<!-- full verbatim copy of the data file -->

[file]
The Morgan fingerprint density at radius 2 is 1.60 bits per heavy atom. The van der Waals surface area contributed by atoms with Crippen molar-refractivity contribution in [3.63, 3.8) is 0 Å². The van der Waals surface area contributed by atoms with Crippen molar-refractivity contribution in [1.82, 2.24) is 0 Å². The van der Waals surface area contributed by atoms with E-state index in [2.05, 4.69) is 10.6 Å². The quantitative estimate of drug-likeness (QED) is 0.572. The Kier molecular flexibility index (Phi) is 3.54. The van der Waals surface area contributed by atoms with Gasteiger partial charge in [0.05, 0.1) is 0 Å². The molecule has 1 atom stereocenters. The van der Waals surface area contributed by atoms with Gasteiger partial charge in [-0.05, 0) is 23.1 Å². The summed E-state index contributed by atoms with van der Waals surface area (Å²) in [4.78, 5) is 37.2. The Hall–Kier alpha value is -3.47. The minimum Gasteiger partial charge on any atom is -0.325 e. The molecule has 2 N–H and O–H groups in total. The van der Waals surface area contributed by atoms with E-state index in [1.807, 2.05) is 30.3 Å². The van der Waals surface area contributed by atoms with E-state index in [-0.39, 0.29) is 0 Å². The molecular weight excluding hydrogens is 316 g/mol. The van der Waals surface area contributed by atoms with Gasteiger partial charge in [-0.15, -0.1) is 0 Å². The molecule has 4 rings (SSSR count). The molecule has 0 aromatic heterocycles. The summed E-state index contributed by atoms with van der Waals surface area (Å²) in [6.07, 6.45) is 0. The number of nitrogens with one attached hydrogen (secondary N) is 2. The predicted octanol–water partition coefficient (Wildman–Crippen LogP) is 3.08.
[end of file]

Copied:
The Morgan fingerprint density at radius 2 is 1.60 bits per heavy atom. The van der Waals surface area contributed by atoms with Crippen molar-refractivity contribution in [3.63, 3.8) is 0 Å². The van der Waals surface area contributed by atoms with Crippen molar-refractivity contribution in [1.82, 2.24) is 0 Å². The van der Waals surface area contributed by atoms with E-state index in [2.05, 4.69) is 10.6 Å². The quantitative estimate of drug-likeness (QED) is 0.572. The Kier molecular flexibility index (Phi) is 3.54. The van der Waals surface area contributed by atoms with Gasteiger partial charge in [0.05, 0.1) is 0 Å². The molecule has 1 atom stereocenters. The van der Waals surface area contributed by atoms with Gasteiger partial charge in [-0.05, 0) is 23.1 Å². The summed E-state index contributed by atoms with van der Waals surface area (Å²) in [4.78, 5) is 37.2. The Hall–Kier alpha value is -3.47. The minimum Gasteiger partial charge on any atom is -0.325 e. The molecule has 2 N–H and O–H groups in total. The van der Waals surface area contributed by atoms with E-state index in [1.807, 2.05) is 30.3 Å². The van der Waals surface area contributed by atoms with E-state index in [-0.39, 0.29) is 0 Å². The molecular weight excluding hydrogens is 316 g/mol. The van der Waals surface area contributed by atoms with Gasteiger partial charge in [-0.15, -0.1) is 0 Å². The molecule has 4 rings (SSSR count). The molecule has 0 aromatic heterocycles. The summed E-state index contributed by atoms with van der Waals surface area (Å²) in [6.07, 6.45) is 0. The number of nitrogens with one attached hydrogen (secondary N) is 2. The predicted octanol–water partition coefficient (Wildman–Crippen LogP) is 3.08.